The dime in the right corner puts the scale in perspective. Maybe we should call it "D-scale".

One vehicle essential for a saw mill is a straddle carrier. Hull-Oakes has several Gerlingers which were manufactured in Salem, probably before WWII. Each time I have been to visit, these have been ferrying loads out to the storage yard, but I have found nothing even close available in the modeling world. I actually already had one on the layout, albeit 2-D on the background. So, I tried making my first "scratch-built" vehicle, using o-rings wheels from Home Depot(same size as the swing), balsa wood, oven-baked clay, and of course, Dr. Pepper aluminum.

Backdrop image

It does not quite qualify as "fine-scale", but hey, not bad for a first try! It lacks only another seated figure, yet to be located. Yes, as a matter of fact, it can turn on a dime.

The big change to the layout was to the road and lot. I knew I had a glaring discrepancy when the night before the modeling conference my ten year old nephew took one look at it and said, "the road doesn't have lines". I had been working on how to fix that ever since. After several days of experimentation, a method of road striping was hit upon using paint pens. I had to darkened up the gray a bit to help match the background first, and added some fine turf foam for a gravely texture in the lot. Some pastel chalk rubbing adds some realistic traffic patterns.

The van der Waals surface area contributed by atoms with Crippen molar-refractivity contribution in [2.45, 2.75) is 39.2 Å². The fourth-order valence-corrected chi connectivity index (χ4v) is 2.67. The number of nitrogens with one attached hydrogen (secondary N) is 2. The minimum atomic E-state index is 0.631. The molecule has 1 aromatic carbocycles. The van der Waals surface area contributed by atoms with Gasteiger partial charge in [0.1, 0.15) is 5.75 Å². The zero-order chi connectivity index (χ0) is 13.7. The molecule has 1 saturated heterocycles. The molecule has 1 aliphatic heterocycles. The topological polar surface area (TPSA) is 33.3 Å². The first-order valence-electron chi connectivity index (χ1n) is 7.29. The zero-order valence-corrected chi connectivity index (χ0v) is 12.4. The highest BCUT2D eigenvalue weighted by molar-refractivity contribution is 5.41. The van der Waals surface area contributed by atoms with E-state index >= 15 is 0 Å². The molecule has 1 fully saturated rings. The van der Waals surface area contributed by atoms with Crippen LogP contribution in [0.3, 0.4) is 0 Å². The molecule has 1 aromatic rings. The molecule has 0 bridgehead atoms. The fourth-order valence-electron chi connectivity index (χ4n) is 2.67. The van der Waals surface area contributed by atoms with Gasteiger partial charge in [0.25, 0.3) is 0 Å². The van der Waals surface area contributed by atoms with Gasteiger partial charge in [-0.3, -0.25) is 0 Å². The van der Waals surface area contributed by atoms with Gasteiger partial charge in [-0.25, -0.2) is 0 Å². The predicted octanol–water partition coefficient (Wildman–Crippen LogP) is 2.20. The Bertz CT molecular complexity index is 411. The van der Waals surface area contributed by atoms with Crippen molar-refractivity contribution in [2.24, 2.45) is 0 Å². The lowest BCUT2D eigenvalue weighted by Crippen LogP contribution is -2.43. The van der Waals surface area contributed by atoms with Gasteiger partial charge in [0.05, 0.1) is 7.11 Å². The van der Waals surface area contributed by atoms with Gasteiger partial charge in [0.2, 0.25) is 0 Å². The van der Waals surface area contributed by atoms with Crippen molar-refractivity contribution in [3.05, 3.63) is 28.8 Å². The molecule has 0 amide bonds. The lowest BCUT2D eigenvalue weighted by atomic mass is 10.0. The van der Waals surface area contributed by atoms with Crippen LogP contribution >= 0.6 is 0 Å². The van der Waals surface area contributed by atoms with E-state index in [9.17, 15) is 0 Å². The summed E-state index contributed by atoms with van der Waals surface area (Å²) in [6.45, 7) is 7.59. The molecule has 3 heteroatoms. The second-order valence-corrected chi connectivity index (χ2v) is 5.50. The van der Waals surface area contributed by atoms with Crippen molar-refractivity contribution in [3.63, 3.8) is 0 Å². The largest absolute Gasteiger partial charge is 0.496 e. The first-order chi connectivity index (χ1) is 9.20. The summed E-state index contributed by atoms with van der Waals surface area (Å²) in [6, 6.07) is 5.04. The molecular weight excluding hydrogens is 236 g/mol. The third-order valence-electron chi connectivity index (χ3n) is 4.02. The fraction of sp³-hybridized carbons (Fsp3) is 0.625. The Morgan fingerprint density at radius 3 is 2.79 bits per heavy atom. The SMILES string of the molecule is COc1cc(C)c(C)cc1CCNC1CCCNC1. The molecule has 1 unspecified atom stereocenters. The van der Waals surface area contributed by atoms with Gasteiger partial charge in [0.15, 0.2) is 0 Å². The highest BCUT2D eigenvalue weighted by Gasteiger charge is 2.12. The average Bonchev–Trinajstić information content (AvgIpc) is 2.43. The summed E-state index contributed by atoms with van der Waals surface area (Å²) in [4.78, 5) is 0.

I usually have some mental picture of perfection that I am trying to achieve when I am working on something (not just modeling). Sometimes I come close, like the straddle-carrier, and say "good enough". Some times it turns out better than I thought was possible, and I just sit there, stare at it, and say "wow, I can't believe I did that"! The road and lot turned out that way. Pictures like this can be found in modeling magazines and catalogs. It would be an awesome feather in my "smaller-is-better" philosophy hat to get Dawson Station published!

Friday, October 9, 2009

A Few Daily Distractions . . .

You can RSS stuff like this into your favorite reader for a daily dose of humor!

Awkward Family Photos, and occasional funny stories:http://awkwardfamilyphotos.com

Cakewrecks, shows decorating talent across the spectrum:

There, I Fixed It - Terribly creative fix-it ideas:http://thereifixedit.com

And my most recent find . . .

Improbable Research: Yes, Kansas is flatter than a pancake!

Thursday, October 8, 2009

Googling (Earth) Through Time

This is the area north of Adair that got developed over the last decade:

This is a new feature in Google Earth that lets you pull up previous imagery of an area. I tried to make a fancy animated gif, but Blogger didn't seem to like it.